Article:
b. Quantitative sociologists look for signs of social conflict and tension in their data.
c. Quantitative sociologists translate their data into numbers so that it can be analyzed mathematically or statistically.
d. Quantitative sociologists look for data exclusively in traditional cultures.
e. Quantitative sociologists only do interviews.
____ 20. Regardless of which methodology they use, what are all sociologists trying to do?
a. explain why social change happens
b. illuminate the connection between the individual and society
c. explain why poverty and inequality still exist
d. compare the present with the past
e. understand how our society is different from other cultures and other times
____ 21. What is the sociological imagination?
a. a property of society that ensures that people remain ignorant of the connections between their lives and social change
b. a particular way of understanding the criminal mind, such as that of a serial killer
c. the sociological approach that assumes that large-scale social institutions structure individual interactions
d. the ability to understand the connections between biography and history, or the interplay of the self and the world
e. the sociological approach that assumes that individual decisions and interactions create larger social institutions
____ 22. Bernard McGrane suggests we should practice using a beginner’s mind, the opposite of an expert’s mind. Usually it’s good to be an expert. Why should we try to think like beginners instead?
a. An expert’s mind is so full of facts and assumptions that it has difficulty learning anything new.
b. To better understand the world, we need to defamiliarize ourselves with it.
c. We need to unlearn what we already know in order to become better sociologists.
d. A beginner’s mind allows us to approach the world without knowing in advance what we will find.
e. The approach of a beginner’s mind is more readily accepted by whoever is being studied.
____ 23. What does it mean to say that America is both a nation and an ideal?
a. All Americans have strong beliefs and ideals that are important to them.
b. America is both a geographic location and also an ideal concept that situates its citizens within a meaningful context.
c. America has standards, but it doesn’t always live up to them.
d. As a geographic place, America has certain principles of law that govern how government is organized.
e. Everyone in the United States has a different understanding of what it means to be American.
____ 24. Most people are interested in the lives of others, but usually we express this only through daytime talk shows and tabloid media. Although this sort of interest is completely understandable, sociologists would say that it is sensationalistic and very selective. How does a sociological perspective help to solve this problem?
a. It decreases our interest in daytime talk shows.
b. It helps us understand the people who appear on such shows in terms of individual pathology.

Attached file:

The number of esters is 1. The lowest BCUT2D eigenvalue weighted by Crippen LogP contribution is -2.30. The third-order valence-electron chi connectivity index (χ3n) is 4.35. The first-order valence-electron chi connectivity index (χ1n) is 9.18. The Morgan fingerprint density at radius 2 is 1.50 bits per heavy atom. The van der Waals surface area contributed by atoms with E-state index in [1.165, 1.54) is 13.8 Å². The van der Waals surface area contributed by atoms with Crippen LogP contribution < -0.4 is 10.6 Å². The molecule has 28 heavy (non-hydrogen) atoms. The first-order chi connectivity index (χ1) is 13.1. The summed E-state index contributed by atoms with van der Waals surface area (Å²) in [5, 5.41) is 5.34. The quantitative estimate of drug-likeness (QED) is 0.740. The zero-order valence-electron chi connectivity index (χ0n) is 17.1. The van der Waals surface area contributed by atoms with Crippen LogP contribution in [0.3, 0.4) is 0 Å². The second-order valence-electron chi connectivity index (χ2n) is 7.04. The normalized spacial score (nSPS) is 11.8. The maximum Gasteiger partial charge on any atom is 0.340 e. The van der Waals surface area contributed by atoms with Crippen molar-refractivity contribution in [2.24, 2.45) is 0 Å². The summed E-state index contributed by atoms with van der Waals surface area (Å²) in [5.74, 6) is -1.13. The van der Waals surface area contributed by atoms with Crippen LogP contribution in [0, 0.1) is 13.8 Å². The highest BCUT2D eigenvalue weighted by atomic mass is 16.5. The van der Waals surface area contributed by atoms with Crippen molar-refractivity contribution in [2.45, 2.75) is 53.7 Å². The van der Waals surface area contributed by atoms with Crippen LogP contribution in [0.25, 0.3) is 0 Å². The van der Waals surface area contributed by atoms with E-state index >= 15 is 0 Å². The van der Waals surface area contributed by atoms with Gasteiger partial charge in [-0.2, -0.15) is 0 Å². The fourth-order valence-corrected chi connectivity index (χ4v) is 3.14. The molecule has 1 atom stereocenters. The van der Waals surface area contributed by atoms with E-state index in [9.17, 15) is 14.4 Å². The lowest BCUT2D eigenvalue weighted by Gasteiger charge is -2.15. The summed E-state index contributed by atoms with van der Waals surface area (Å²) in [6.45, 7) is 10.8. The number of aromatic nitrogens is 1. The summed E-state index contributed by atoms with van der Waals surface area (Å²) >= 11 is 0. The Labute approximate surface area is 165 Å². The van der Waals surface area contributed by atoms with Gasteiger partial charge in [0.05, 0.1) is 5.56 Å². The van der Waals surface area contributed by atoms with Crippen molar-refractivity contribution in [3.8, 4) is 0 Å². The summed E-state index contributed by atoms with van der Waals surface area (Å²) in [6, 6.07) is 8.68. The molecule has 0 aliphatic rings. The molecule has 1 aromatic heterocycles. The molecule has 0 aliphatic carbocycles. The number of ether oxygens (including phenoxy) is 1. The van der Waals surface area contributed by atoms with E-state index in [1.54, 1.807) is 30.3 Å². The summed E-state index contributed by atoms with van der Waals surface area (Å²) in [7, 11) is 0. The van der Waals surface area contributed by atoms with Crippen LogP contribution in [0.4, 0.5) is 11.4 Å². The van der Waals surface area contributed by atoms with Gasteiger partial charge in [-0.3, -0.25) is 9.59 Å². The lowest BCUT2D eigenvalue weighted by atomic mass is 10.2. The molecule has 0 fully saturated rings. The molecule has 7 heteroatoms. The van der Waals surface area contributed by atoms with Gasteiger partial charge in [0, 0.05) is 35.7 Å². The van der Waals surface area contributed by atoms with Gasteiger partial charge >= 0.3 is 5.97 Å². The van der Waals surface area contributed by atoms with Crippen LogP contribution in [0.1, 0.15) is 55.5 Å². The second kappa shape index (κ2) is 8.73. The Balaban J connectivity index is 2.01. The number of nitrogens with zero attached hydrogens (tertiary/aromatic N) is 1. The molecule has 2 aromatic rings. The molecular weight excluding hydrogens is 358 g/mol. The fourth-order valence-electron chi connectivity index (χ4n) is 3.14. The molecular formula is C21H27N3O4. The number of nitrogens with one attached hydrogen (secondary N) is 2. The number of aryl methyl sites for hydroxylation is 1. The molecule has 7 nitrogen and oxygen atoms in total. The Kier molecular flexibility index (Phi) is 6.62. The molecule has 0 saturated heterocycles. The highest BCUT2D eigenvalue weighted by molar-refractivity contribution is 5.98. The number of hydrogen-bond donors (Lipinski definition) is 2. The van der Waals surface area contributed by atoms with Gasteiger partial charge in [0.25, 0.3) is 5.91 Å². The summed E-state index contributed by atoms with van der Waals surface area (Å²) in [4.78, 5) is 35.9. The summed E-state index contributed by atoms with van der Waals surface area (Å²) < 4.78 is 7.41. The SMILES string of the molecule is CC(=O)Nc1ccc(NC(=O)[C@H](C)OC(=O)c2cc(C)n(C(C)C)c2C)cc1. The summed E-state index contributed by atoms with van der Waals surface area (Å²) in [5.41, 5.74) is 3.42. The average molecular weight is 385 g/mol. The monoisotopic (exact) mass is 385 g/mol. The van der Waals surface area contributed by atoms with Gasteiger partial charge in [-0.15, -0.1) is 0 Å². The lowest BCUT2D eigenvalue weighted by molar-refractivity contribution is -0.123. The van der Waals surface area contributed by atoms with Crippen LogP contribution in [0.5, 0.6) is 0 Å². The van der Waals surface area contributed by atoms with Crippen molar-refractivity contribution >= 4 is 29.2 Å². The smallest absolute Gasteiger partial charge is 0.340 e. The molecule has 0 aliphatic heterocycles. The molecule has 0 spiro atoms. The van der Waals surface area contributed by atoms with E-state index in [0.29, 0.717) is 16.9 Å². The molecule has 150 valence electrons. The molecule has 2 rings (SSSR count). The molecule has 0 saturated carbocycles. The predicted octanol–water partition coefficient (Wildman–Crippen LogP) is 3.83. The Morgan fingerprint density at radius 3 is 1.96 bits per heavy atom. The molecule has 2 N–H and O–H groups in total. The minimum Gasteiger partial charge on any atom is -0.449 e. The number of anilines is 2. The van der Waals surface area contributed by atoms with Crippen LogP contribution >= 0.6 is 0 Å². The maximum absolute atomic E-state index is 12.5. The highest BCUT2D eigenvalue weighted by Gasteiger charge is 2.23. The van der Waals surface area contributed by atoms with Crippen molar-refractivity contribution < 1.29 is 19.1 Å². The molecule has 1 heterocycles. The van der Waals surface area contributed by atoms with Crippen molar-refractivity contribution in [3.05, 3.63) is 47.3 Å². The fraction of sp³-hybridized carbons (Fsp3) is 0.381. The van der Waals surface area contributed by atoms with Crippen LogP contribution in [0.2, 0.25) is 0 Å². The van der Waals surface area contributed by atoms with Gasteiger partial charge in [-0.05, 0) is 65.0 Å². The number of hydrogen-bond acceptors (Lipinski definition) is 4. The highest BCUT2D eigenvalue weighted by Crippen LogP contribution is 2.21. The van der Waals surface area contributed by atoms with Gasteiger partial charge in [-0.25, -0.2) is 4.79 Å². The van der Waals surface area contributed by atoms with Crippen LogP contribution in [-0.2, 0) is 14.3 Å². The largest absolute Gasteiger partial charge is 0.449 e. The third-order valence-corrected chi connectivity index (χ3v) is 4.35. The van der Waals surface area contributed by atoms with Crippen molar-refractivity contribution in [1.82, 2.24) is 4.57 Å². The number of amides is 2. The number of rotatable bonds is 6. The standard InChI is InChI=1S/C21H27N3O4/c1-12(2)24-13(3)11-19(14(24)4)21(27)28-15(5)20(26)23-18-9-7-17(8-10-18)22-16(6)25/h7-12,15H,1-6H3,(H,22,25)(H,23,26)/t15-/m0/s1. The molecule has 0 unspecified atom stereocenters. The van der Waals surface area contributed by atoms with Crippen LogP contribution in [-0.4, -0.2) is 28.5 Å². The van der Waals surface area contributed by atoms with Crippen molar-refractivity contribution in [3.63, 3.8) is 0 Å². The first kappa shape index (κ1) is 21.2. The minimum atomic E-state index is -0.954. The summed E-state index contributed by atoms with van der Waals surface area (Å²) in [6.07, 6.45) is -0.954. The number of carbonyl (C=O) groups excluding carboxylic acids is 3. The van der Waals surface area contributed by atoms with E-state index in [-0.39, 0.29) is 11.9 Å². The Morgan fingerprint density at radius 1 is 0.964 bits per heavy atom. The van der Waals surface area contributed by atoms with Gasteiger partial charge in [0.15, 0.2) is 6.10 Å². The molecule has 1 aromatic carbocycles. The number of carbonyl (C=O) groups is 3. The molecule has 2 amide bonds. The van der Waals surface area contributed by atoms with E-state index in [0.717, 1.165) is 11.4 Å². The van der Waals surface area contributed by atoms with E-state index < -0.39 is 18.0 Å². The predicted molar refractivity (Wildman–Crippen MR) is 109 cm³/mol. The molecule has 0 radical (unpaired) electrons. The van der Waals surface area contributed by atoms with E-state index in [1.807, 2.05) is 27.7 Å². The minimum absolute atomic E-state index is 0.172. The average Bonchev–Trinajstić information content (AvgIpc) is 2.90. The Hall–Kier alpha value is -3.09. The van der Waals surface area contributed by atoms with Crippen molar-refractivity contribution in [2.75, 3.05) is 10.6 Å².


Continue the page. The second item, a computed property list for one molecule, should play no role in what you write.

c. It allows us to see connections between individual experience and larger social patterns.
d. It increases the prurient value of such programs and makes them more appealing.
e. all of the above
____ 25. Although everyday cultural practices, such as greeting a friend, giving flowers, or using the thumbs-up sign, seem like natural ways of acting, an awareness of how they vary across cultures demonstrates a healthy sociological imagination because:
a. it ensures that we don’t accidentally make a faux pas
b. it reminds us that everyday interactions are connected to larger social structures
c. it helps us economically when we do business in different countries
d. it lets us understand how immigrants perceive America when they move here
e. all of the above
____ 26. The work of the French sociologist Jean Baudrillard, which inspired the movie The Matrix, is fairly pessimistic about contemporary society. What is Baudrillard especially worried about?
a. that there are rising levels of inequality between the industrialized world and more traditional societies
b. that we’ve lost the ability to distinguish between reality and illusion
c. that racial hostility will ruin any chances for a meaningful democracy
d. that globalization will dilute the unique French identity as McDonald’s and Disney World take over everywhere
e. that rising levels of crime will make fear and apprehension the most common experiences of life in cities in the twenty-first century
____ 27. According to William J. Mitchell, in The Reconfigured Eye: Visual Truth in the Post-Photographic Era, TV Guide once took a picture of Oprah and grafted her head onto the body of Ann-Margret. Although this is an extreme example, Mitchell’s larger point is that almost every photo Americans now look at in the media has been digitally altered, leading many to worry that:
a. we have lost the ability to distinguish between reality and special effects
b. Americans are spending too much time watching television
c. we are becoming a global village, all consuming the same media and becoming like one tribe
d. urban centers are becoming increasingly diverse, and some are important to a postmodern world